- Who will be part of the project?
- What is your target group?
- Which other concerned or interested parties have to be taken into account?
- Who is supporting the project?
- How is the team organized?
In this section of the project plan, you can demonstrate your understanding of the target group and organization. You can provide evidence of your knowledge of the individuals you will be collaborating with and identify suitable candidates for crucial roles in the process.
When identifying stakeholders, it’s important to consider all parties involved, not just your intended target group. This includes entrepreneurs in the area, government representatives, other organizations, and individuals outside of your direct focus. Failure to include all stakeholders in the planning process can pose a risk to the success of the project in the future.
How do we want to do it?
This step of developing the project plan is one of the most practical. Here you identify detailed tasks and activities that have to be tackled to achieve the goal of the project in the long term. If necessary, you can split more significant functions into smaller ones in this step and helpfully organize everything.
After identifying all the tasks that need to be completed, you can organize them visually using a flow chart. This will help you clearly demonstrate all the steps required to achieve your project’s objective and make it easier for your audience to understand.
During this step, it’s important to identify any potential risks for your project and devise a plan to avoid them. Additionally, it’s helpful to develop a strategy for addressing any problems that may arise during the implementation phase.
What is the timeline?
When creating your project plan, it’s important to establish a realistic timeline. Determine the overall end date and set milestones to be reached within specific timeframes leading up to that date.
The level of investment in time and resources you make towards developing your project plan and the level of detail you include will significantly impact its comprehensibility. Breaking down your plan into phases and work packages ordered along a timeline with significant milestones will make it easier for your audience to understand your implementation plan and when specific achievements will be reached.
What is the budget?
When presenting your project to anyone, whether it be your boss, a potential donor, or a coworker, they will likely inquire about the cost of implementation. As such, it is crucial to include the project budget in the final part of your project plan.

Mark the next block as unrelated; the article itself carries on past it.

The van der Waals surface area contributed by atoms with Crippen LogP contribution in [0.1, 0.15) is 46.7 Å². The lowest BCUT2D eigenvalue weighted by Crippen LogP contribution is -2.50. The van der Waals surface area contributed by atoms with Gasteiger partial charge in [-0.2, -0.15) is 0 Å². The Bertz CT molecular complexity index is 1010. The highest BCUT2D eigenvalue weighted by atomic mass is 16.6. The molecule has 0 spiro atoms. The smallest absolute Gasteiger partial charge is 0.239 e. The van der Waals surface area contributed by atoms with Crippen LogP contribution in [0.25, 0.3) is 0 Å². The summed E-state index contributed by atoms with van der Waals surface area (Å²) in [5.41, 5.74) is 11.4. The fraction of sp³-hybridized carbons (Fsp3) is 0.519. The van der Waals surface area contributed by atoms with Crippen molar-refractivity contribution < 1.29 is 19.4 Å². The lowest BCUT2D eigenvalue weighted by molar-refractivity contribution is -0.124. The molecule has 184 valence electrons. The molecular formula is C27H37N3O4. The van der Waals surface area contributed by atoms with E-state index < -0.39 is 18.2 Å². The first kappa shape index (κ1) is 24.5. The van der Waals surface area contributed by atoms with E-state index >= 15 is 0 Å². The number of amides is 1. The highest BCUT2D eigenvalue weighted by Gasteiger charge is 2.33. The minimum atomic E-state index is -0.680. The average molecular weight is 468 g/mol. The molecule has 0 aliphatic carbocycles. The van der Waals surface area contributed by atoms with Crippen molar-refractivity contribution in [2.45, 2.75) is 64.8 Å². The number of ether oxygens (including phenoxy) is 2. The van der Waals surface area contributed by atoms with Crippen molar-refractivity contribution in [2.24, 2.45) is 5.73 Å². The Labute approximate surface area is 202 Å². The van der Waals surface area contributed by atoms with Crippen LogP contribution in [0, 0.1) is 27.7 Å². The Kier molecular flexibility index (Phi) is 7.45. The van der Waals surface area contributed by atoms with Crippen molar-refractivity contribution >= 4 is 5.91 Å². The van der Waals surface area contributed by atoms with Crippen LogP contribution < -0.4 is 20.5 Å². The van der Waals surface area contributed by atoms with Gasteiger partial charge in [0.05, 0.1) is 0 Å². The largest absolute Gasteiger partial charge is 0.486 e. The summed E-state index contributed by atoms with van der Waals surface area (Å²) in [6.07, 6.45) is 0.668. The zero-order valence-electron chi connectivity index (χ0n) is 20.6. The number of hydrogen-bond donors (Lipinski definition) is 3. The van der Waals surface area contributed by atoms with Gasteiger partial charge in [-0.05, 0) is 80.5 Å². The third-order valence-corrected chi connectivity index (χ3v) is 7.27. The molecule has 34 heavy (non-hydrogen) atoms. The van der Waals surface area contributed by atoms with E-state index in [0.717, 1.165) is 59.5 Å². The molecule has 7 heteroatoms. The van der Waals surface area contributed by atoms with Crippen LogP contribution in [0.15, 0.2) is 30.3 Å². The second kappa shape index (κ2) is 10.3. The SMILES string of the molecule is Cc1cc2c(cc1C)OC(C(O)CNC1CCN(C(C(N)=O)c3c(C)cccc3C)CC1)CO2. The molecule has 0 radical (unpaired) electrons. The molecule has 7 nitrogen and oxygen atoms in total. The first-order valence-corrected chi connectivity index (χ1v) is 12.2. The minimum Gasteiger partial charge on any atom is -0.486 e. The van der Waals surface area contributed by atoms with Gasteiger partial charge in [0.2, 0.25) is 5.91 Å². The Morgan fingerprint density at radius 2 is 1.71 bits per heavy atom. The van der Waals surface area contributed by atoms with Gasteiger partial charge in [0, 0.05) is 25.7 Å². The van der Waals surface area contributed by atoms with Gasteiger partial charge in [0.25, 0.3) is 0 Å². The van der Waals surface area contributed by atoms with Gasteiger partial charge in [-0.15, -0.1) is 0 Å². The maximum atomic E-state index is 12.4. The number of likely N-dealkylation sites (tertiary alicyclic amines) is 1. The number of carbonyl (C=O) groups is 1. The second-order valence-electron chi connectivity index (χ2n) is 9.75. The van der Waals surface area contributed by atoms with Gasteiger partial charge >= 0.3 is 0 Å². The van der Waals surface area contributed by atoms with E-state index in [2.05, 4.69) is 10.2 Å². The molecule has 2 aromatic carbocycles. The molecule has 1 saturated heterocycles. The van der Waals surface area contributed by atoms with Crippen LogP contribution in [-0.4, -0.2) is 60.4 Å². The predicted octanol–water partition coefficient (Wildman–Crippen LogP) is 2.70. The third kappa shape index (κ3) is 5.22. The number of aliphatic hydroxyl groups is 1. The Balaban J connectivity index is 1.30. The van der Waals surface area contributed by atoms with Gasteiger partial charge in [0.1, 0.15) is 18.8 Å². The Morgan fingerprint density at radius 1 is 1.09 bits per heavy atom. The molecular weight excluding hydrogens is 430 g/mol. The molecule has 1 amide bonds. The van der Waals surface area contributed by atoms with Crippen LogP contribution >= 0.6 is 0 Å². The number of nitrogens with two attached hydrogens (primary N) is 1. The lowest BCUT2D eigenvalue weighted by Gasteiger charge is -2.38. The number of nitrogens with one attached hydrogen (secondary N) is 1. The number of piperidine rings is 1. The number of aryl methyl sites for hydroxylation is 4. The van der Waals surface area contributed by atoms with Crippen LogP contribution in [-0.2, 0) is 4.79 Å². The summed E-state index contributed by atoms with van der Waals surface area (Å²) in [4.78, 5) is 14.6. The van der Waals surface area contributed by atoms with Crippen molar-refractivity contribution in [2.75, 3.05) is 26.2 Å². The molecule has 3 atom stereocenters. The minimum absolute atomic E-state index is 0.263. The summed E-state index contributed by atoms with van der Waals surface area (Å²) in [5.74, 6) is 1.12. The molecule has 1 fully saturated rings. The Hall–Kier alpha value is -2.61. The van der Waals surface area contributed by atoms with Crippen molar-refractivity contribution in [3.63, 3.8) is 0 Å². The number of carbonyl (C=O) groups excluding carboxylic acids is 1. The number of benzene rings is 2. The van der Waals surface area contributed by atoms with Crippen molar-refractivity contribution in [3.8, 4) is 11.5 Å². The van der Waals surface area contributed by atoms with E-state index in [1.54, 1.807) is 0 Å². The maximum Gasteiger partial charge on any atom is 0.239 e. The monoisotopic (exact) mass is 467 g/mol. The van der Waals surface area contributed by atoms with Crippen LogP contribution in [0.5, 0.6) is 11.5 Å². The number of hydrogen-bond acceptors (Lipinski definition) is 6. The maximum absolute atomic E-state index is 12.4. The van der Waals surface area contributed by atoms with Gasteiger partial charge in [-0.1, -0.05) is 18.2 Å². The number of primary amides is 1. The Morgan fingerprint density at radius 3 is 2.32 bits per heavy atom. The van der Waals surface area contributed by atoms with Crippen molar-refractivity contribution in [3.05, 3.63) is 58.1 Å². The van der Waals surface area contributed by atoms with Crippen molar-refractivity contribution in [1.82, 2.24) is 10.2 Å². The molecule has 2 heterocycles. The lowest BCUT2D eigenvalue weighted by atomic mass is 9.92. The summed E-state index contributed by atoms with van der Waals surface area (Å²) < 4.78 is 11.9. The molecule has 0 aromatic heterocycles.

The amount of time and resources you invest in developing your plan, as well as the level of detail in your budget, will greatly affect your project. While it can be time-consuming to find exact numbers and prices, this step may be more appropriate later in the planning process. Nonetheless, it is important to have a general understanding of the project’s cost and the necessary resources for its implementation.
At times, you may be limited by an established budget, which means the focus shifts from how much money you have to spend (as it’s already set) to how you will allocate it. This is an opportunity for you to demonstrate your expertise in the project’s location and show that you are knowledgeable about the subject matter. It’s wise to plan with a small surplus to accommodate any unexpected costs or situations that may arise.
If your proposed project or desired work area lacks financial allocation in your organization, you have the opportunity to suggest potential sources of funding. Your audience will be convinced of the feasibility of your ideas if you conduct thorough research on grants and other funding options.
By answering the seven questions outlined in the previous paragraphs, you can develop a thorough project plan to showcase to your organization or a potential donor. These questions promote logical thinking and assist in identifying and preventing potential challenges and issues. If you need to compose a project proposal, the project plan already contains all the necessary information. The project plan serves as the initial building block and lays the groundwork for future planning, with additional details being built upon it.
By having a well thought-out idea and a detailed project plan, you can persuade your organization and potential donors to back you and fund the execution of your project.